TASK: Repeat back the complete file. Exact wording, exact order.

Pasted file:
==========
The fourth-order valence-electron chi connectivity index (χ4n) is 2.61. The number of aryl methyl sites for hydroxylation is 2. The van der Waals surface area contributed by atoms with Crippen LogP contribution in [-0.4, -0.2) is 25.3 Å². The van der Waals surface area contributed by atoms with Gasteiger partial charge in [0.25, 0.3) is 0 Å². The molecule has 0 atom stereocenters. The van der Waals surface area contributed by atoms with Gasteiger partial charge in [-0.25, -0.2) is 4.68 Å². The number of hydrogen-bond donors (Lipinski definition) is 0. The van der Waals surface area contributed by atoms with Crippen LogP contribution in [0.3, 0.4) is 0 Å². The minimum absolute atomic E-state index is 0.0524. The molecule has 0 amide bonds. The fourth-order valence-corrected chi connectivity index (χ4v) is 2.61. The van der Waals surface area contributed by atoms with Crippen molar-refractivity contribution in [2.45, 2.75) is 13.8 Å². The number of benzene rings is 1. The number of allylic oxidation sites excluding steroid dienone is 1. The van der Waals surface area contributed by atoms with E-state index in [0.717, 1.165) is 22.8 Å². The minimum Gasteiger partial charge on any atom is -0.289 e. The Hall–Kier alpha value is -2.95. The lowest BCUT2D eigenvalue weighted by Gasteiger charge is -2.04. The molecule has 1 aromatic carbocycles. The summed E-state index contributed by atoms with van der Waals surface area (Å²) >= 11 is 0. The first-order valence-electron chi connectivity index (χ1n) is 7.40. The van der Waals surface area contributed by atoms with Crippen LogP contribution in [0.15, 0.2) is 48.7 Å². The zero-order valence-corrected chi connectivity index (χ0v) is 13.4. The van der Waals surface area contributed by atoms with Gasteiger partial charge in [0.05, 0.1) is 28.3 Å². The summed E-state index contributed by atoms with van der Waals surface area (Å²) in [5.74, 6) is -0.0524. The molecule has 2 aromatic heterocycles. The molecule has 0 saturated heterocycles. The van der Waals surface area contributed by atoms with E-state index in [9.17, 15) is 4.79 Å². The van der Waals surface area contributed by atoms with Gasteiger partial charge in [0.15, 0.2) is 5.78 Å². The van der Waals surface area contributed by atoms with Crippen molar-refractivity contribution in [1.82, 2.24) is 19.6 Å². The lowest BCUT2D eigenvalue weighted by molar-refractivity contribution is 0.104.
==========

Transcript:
The fourth-order valence-electron chi connectivity index (χ4n) is 2.61. The number of aryl methyl sites for hydroxylation is 2. The van der Waals surface area contributed by atoms with Crippen LogP contribution in [-0.4, -0.2) is 25.3 Å². The van der Waals surface area contributed by atoms with Gasteiger partial charge in [0.25, 0.3) is 0 Å². The molecule has 0 atom stereocenters. The van der Waals surface area contributed by atoms with Gasteiger partial charge in [-0.25, -0.2) is 4.68 Å². The number of hydrogen-bond donors (Lipinski definition) is 0. The van der Waals surface area contributed by atoms with Crippen LogP contribution in [0.3, 0.4) is 0 Å². The minimum absolute atomic E-state index is 0.0524. The molecule has 0 amide bonds. The fourth-order valence-corrected chi connectivity index (χ4v) is 2.61. The van der Waals surface area contributed by atoms with Crippen molar-refractivity contribution in [2.45, 2.75) is 13.8 Å². The number of benzene rings is 1. The number of allylic oxidation sites excluding steroid dienone is 1. The van der Waals surface area contributed by atoms with E-state index in [0.717, 1.165) is 22.8 Å². The minimum Gasteiger partial charge on any atom is -0.289 e. The Hall–Kier alpha value is -2.95. The lowest BCUT2D eigenvalue weighted by Gasteiger charge is -2.04. The molecule has 1 aromatic carbocycles. The summed E-state index contributed by atoms with van der Waals surface area (Å²) >= 11 is 0. The first-order valence-electron chi connectivity index (χ1n) is 7.40. The van der Waals surface area contributed by atoms with Crippen LogP contribution in [0.15, 0.2) is 48.7 Å². The zero-order valence-corrected chi connectivity index (χ0v) is 13.4. The van der Waals surface area contributed by atoms with Gasteiger partial charge in [0.05, 0.1) is 28.3 Å². The summed E-state index contributed by atoms with van der Waals surface area (Å²) in [5.74, 6) is -0.0524. The molecule has 2 aromatic heterocycles. The molecule has 0 saturated heterocycles. The van der Waals surface area contributed by atoms with E-state index in [9.17, 15) is 4.79 Å². The van der Waals surface area contributed by atoms with Gasteiger partial charge in [0.15, 0.2) is 5.78 Å². The van der Waals surface area contributed by atoms with Crippen molar-refractivity contribution in [1.82, 2.24) is 19.6 Å². The lowest BCUT2D eigenvalue weighted by molar-refractivity contribution is 0.104.